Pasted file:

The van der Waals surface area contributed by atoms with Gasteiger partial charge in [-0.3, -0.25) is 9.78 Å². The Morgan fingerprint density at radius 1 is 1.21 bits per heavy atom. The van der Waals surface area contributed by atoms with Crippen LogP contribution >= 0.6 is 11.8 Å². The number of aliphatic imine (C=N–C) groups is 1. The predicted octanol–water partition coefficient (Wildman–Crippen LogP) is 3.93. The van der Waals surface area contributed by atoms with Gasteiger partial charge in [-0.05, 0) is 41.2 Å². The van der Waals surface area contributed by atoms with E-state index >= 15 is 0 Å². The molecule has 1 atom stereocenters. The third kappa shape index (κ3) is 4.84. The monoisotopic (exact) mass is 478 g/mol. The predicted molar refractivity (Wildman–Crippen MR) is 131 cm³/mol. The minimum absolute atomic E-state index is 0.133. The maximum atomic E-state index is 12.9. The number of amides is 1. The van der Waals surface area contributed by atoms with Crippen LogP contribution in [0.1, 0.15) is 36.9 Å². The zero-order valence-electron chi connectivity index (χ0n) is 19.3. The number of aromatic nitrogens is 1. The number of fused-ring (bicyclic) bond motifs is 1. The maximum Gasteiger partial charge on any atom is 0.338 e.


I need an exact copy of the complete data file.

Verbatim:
The van der Waals surface area contributed by atoms with Gasteiger partial charge in [-0.3, -0.25) is 9.78 Å². The Morgan fingerprint density at radius 1 is 1.21 bits per heavy atom. The van der Waals surface area contributed by atoms with Crippen LogP contribution >= 0.6 is 11.8 Å². The number of aliphatic imine (C=N–C) groups is 1. The predicted octanol–water partition coefficient (Wildman–Crippen LogP) is 3.93. The van der Waals surface area contributed by atoms with Gasteiger partial charge in [-0.05, 0) is 41.2 Å². The van der Waals surface area contributed by atoms with E-state index >= 15 is 0 Å². The molecule has 1 atom stereocenters. The third kappa shape index (κ3) is 4.84. The monoisotopic (exact) mass is 478 g/mol. The predicted molar refractivity (Wildman–Crippen MR) is 131 cm³/mol. The minimum absolute atomic E-state index is 0.133. The maximum atomic E-state index is 12.9. The number of amides is 1. The van der Waals surface area contributed by atoms with Crippen LogP contribution in [0.1, 0.15) is 36.9 Å². The zero-order valence-electron chi connectivity index (χ0n) is 19.3. The number of aromatic nitrogens is 1. The number of fused-ring (bicyclic) bond motifs is 1. The maximum Gasteiger partial charge on any atom is 0.338 e.